In 1979, Cathy Hughes bought what would be Washington, D.C’s first Black perspective talk radio station. Hughes is featured in the Walker’s Legacy Report Black Women Entrepreneurs: Past and Present Conditions of Black Women’s Entrepreneurship as a modern-day example of success.
Sources from Howard University informed The Hilltop that a potential new building for the School of Communications, which celebrated its 45th Anniversary in early September, will be named after Radio One’s Cathy Hughes. Howard announced a donation made by Hughes’ son, Alfred Higgins, in honor of his mother, in an official statement made on October 6th.
The name change, which will occur formally on Sunday, October 23rd and serve as one of the closing events for Howard’s 2016 Homecoming, comes as no surprise considering Hughes’ success.
Hughes began her career in 1969 at KOWH, a Black radio station in her hometown of Omaha, Nebraska. In 1973, Howard University offered Hughes a position as a lecturer, which she held until 1975 when she became the general manager of Howard’s on-campus radio station, WHUR-FM. During her time there, the station’s annual revenue increased from $300,000 to $3.5 million. She stayed at Howard until 1979, when she and her then-husband bought WOL, a small radio station in Washington, D.C., which would go on to become the top Black-owned broadcasting company, Radio One (which also recently celebrated their 36th Anniversary). Hughes served as the chief executive officer from 1980 to 1997 and now serves as Chairperson alongside her son, who serves as CEO.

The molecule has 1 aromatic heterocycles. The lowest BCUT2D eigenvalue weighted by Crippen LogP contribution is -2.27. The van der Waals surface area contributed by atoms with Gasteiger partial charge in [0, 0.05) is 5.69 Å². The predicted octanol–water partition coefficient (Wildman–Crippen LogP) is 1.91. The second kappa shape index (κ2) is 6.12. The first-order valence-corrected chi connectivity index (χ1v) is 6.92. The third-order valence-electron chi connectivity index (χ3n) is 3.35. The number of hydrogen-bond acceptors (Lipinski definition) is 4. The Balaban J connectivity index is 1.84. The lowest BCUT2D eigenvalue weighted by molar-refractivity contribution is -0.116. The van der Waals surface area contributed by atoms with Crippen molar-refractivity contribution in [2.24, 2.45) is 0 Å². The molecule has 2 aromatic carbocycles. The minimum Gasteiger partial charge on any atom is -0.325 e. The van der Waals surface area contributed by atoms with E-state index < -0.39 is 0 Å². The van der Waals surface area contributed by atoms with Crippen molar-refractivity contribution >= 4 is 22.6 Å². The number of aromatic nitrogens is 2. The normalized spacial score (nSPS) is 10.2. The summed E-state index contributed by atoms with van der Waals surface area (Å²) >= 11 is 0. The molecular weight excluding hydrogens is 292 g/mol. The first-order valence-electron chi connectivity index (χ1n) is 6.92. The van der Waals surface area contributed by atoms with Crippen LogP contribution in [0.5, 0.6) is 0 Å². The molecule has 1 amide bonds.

Despite her many accomplishments, including a NAACP Chairman’s Award, Hughes credits her ambition to her son, to whom she was a teen mother. In a 2012 interview with Huffington Post, Hughes describes various managing tactics, specifically focus, that she applied to her business from learning how to be a parent. Shortly after she and her husband separated, her business began to suffer, but she “was determined that my son and I would build a successful business.” Howard University’s President Wayne A.I. Frederick notes Hughes’ “pioneering work in the field of communications” and states that Higgins’ donation “will have a transformational impact on the School’s commitment to serve the communications industry.” Howard intends to use the donation to invest in new technology and equipment for its academic programs.